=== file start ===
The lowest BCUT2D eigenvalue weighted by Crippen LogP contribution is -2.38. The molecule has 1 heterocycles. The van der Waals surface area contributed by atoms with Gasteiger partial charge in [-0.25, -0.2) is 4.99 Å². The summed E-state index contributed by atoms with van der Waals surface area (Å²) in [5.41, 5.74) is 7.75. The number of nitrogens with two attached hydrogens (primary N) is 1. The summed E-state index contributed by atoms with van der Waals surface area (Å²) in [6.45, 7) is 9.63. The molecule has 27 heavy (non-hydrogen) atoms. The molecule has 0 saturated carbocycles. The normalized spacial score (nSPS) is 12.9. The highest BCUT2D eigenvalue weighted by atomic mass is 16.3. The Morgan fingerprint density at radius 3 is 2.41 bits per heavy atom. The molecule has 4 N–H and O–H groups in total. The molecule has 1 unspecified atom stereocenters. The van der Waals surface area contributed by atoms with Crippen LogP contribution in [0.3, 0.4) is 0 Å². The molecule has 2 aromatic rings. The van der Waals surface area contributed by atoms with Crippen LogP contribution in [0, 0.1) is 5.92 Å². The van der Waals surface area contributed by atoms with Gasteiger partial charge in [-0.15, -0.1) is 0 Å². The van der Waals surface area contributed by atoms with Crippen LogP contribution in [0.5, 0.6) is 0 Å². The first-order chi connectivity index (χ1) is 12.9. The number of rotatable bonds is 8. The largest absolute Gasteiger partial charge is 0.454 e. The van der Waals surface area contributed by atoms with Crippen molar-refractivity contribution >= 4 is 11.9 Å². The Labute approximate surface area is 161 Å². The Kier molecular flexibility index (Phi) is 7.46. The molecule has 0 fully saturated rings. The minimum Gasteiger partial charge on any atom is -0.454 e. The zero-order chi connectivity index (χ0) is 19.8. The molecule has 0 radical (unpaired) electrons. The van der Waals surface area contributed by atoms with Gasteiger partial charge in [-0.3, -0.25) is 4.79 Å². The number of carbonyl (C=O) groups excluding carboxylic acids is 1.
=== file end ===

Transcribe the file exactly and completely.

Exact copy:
The lowest BCUT2D eigenvalue weighted by Crippen LogP contribution is -2.38. The molecule has 1 heterocycles. The van der Waals surface area contributed by atoms with Gasteiger partial charge in [-0.25, -0.2) is 4.99 Å². The summed E-state index contributed by atoms with van der Waals surface area (Å²) in [5.41, 5.74) is 7.75. The number of nitrogens with two attached hydrogens (primary N) is 1. The summed E-state index contributed by atoms with van der Waals surface area (Å²) in [6.45, 7) is 9.63. The molecule has 27 heavy (non-hydrogen) atoms. The molecule has 0 saturated carbocycles. The normalized spacial score (nSPS) is 12.9. The highest BCUT2D eigenvalue weighted by atomic mass is 16.3. The Morgan fingerprint density at radius 3 is 2.41 bits per heavy atom. The molecule has 4 N–H and O–H groups in total. The molecule has 1 unspecified atom stereocenters. The van der Waals surface area contributed by atoms with Crippen LogP contribution in [0.3, 0.4) is 0 Å². The molecule has 2 aromatic rings. The van der Waals surface area contributed by atoms with Crippen LogP contribution in [0, 0.1) is 5.92 Å². The van der Waals surface area contributed by atoms with Gasteiger partial charge in [-0.15, -0.1) is 0 Å². The van der Waals surface area contributed by atoms with Crippen LogP contribution in [0.5, 0.6) is 0 Å². The first-order chi connectivity index (χ1) is 12.9. The number of rotatable bonds is 8. The largest absolute Gasteiger partial charge is 0.454 e. The van der Waals surface area contributed by atoms with Crippen molar-refractivity contribution >= 4 is 11.9 Å². The Labute approximate surface area is 161 Å². The Kier molecular flexibility index (Phi) is 7.46. The molecule has 0 fully saturated rings. The minimum Gasteiger partial charge on any atom is -0.454 e. The zero-order chi connectivity index (χ0) is 19.8. The molecule has 0 radical (unpaired) electrons. The van der Waals surface area contributed by atoms with Gasteiger partial charge in [-0.3, -0.25) is 4.79 Å². The number of carbonyl (C=O) groups excluding carboxylic acids is 1.